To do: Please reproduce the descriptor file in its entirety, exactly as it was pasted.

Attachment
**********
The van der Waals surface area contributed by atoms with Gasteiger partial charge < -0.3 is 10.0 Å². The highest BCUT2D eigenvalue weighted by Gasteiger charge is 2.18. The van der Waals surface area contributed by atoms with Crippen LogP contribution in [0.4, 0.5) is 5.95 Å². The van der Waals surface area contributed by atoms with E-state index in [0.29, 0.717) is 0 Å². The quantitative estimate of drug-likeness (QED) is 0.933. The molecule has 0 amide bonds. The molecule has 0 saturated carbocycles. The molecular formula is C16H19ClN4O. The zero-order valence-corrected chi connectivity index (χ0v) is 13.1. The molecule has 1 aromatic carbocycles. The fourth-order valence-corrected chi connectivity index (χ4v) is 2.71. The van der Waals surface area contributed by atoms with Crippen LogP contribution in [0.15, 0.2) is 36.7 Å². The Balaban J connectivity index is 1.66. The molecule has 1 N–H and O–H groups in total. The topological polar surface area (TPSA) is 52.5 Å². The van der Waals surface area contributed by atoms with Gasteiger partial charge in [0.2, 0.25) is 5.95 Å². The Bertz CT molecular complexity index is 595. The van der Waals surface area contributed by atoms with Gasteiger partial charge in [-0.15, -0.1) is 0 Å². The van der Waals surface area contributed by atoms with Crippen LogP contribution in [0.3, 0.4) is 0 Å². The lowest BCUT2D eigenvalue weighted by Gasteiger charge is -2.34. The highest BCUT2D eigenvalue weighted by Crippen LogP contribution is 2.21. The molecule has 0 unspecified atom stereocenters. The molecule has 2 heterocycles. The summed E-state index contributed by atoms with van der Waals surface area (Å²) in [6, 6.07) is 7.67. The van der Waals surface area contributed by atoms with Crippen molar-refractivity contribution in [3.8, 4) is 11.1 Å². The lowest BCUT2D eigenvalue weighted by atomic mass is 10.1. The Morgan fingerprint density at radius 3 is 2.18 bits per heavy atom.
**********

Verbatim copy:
The van der Waals surface area contributed by atoms with Gasteiger partial charge < -0.3 is 10.0 Å². The highest BCUT2D eigenvalue weighted by Gasteiger charge is 2.18. The van der Waals surface area contributed by atoms with Crippen LogP contribution in [0.4, 0.5) is 5.95 Å². The van der Waals surface area contributed by atoms with E-state index in [0.29, 0.717) is 0 Å². The quantitative estimate of drug-likeness (QED) is 0.933. The molecule has 0 amide bonds. The molecule has 0 saturated carbocycles. The molecular formula is C16H19ClN4O. The zero-order valence-corrected chi connectivity index (χ0v) is 13.1. The molecule has 1 aromatic carbocycles. The fourth-order valence-corrected chi connectivity index (χ4v) is 2.71. The van der Waals surface area contributed by atoms with Crippen LogP contribution in [0.15, 0.2) is 36.7 Å². The Balaban J connectivity index is 1.66. The molecule has 1 N–H and O–H groups in total. The topological polar surface area (TPSA) is 52.5 Å². The van der Waals surface area contributed by atoms with Gasteiger partial charge in [0.2, 0.25) is 5.95 Å². The Bertz CT molecular complexity index is 595. The van der Waals surface area contributed by atoms with Gasteiger partial charge in [-0.15, -0.1) is 0 Å². The van der Waals surface area contributed by atoms with Crippen LogP contribution in [0.3, 0.4) is 0 Å². The lowest BCUT2D eigenvalue weighted by Gasteiger charge is -2.34. The highest BCUT2D eigenvalue weighted by Crippen LogP contribution is 2.21. The molecule has 0 unspecified atom stereocenters. The molecule has 2 heterocycles. The summed E-state index contributed by atoms with van der Waals surface area (Å²) in [6, 6.07) is 7.67. The van der Waals surface area contributed by atoms with Crippen molar-refractivity contribution in [3.8, 4) is 11.1 Å². The lowest BCUT2D eigenvalue weighted by atomic mass is 10.1. The Morgan fingerprint density at radius 3 is 2.18 bits per heavy atom.